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Globe and money

Access to collateral could become a challenge, says study

An overall shortage of collateral is unlikely despite new global regulatory obligations and tighter risk controls mandating increased collateral requirements, but access to collateral could become a challenge as firms seek wider sources of liquidity and assets.

That’s according to a new academic study published at the London School of Economics and Political Science (LSE) and supported by The Depository Trust & Clearing Corporation (DTCC).
The LSE study by Ronald Anderson and Karin Jõeveer, entitled “The Economics of Collateral”, finds that the supply of collateral, in principle, will be sufficient to meet growing demands expected as a result of regulatory reform and evolving market practice worldwide.
However, the study cautions that access to collateral and the ability for collateral to circulate freely across the financial system could become challenging as market participants seek sources of liquidity and assets worldwide. This limited access to collateral can be attributed to regional and product-focused market infrastructure, varying regulatory policies across markets, fragmentation at firm-levels and across local jurisdictions, and CCP product specialisation.
The study advises that market participants and infrastructure providers must work together on technical solutions and processes that ensure streamlined access to collateral worldwide.  Otherwise, collateral demand, whether for clearing or regulatory capital requirements, could prove challenging to satisfy.
“For several years, there has been much debate on a collateral shortage. Our research has found that the challenge does not lie in the global supply of collateral in aggregate, but rather in the accessibility of collateral across markets and participants,” says Professor Anderson of LSE. “The search for new methods to alleviate bottlenecks and seamlessly allocate collateral is the next challenge for infrastructure providers and participants. Collaboration between participants and infrastructure providers will be crucial to ensuring an efficient process.”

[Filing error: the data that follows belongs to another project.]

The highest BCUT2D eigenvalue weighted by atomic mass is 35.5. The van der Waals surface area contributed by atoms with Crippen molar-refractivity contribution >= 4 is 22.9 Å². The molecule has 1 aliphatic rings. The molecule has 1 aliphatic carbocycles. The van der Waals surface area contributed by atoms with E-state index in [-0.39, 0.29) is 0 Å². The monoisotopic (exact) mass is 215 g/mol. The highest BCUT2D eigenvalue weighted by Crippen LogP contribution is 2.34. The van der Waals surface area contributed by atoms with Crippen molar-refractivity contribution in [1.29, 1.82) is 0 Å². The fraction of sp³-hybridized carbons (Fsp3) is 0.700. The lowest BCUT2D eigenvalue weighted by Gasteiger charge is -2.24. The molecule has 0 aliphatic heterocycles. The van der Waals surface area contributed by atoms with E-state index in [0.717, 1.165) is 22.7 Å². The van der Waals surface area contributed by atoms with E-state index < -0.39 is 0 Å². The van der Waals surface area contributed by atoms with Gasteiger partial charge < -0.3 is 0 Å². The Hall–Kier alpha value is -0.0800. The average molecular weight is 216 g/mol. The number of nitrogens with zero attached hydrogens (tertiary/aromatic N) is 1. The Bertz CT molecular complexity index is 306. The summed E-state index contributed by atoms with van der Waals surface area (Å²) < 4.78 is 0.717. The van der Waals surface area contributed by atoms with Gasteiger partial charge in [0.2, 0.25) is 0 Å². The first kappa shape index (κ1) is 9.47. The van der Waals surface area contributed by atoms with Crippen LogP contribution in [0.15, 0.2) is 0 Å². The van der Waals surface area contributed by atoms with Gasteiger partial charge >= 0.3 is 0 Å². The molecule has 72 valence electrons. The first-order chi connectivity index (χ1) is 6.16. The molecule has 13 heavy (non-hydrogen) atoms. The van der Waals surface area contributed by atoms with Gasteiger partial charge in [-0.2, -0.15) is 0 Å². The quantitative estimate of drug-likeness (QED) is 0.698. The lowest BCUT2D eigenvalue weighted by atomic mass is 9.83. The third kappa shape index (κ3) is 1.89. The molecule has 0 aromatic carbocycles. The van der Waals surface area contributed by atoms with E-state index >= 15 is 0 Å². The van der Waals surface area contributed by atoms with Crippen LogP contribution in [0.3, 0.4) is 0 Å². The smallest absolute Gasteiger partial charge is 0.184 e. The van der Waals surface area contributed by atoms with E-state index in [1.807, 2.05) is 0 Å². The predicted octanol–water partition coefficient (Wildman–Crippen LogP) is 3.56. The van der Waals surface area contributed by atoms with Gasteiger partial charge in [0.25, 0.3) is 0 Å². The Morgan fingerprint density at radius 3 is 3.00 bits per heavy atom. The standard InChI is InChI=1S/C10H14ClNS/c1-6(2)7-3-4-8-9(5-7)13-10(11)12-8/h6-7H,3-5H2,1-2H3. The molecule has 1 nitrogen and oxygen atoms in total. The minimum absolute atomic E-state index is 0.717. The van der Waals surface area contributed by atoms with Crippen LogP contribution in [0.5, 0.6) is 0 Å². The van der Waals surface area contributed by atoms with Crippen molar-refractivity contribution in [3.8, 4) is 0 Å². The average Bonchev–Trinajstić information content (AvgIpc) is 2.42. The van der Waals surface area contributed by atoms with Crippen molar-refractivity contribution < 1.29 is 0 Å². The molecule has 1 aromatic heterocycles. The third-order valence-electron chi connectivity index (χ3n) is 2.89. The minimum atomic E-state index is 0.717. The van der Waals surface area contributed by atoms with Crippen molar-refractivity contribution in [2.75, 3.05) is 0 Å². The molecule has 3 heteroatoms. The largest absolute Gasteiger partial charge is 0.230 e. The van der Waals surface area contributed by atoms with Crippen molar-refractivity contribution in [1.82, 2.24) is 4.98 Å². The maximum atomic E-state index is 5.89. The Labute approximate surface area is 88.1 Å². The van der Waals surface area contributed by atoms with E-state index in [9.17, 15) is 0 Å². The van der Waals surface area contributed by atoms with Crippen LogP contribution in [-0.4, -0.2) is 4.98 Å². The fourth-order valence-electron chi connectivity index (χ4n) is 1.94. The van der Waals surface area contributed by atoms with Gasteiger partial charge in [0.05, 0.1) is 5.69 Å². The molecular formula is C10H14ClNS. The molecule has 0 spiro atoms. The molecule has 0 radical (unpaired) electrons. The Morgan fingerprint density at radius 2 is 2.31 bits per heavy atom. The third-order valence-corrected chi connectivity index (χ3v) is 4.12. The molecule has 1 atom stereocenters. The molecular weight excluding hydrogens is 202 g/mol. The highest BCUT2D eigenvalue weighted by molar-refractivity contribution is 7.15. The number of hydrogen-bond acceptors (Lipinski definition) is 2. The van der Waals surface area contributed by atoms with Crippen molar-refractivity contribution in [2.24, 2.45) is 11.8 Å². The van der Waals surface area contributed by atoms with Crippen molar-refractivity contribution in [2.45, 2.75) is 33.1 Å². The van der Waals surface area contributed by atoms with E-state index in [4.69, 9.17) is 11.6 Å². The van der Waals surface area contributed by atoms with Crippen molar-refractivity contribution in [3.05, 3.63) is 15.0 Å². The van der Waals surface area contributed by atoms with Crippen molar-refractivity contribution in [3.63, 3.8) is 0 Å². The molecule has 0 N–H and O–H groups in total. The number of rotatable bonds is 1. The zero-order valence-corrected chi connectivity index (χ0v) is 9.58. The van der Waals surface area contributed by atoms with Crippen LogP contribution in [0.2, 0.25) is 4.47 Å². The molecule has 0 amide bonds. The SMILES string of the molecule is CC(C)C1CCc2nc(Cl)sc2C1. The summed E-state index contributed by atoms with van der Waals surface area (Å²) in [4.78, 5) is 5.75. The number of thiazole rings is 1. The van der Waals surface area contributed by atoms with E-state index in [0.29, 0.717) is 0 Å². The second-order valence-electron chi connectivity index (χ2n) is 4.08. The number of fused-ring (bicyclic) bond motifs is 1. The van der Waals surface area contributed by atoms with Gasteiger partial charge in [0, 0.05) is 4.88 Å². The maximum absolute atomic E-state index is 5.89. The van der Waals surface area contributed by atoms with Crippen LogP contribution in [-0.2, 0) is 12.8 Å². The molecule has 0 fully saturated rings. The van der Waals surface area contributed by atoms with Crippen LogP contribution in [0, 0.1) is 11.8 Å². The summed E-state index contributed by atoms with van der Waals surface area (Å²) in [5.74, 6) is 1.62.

At the same time, the study predicts that if infrastructures remain fragmented firms active on several markets could experience an enormous increase in the number of margin calls as a result of moving trades to centralised clearing. For example, a bank clearing trades across four markets with a single integrated counterparty could experience a near 10-fold increase in margin movements if these were cleared through four separate CCP’s.  This, the LSE study suggests, could pose significant operational risks at a firm level as well as at a CCP level which could eventually lead to a system wide event.
Godfried de Vidts, chairman of ICMA’s European Repo Council, says: “We are at a cross-roads as an industry, where collateral is available to satisfy counterparty and regulator needs, yet credit-worthy borrower access could become threatened due to scalability issues related to an increase in margin calls and a lack of standardized global solutions across markets and firms.  Now is the time that the industry must work together to ensure streamlined access to collateral worldwide.”
Mark Jennis, managing director, strategy and business development at DTCC, says, “In order to support the flow of liquidity and propel economic growth, we must ensure that we develop solutions that increase collateral velocity and provide operational scalability. We are actively working with market participants around the world and our peers to identify solutions that leverage global market infrastructure, while ensuring streamlined, efficient access and processing of collateral worldwide.”
The findings of this study are based on an academic assessment of recent empirical literature on the supply and demand of collateral which focused on “collateral scarcity”, as well as in-depth interviews with several industry experts. The LSE researchers’ findings were based on a model of global collateral flows which was developed specifically for this study.

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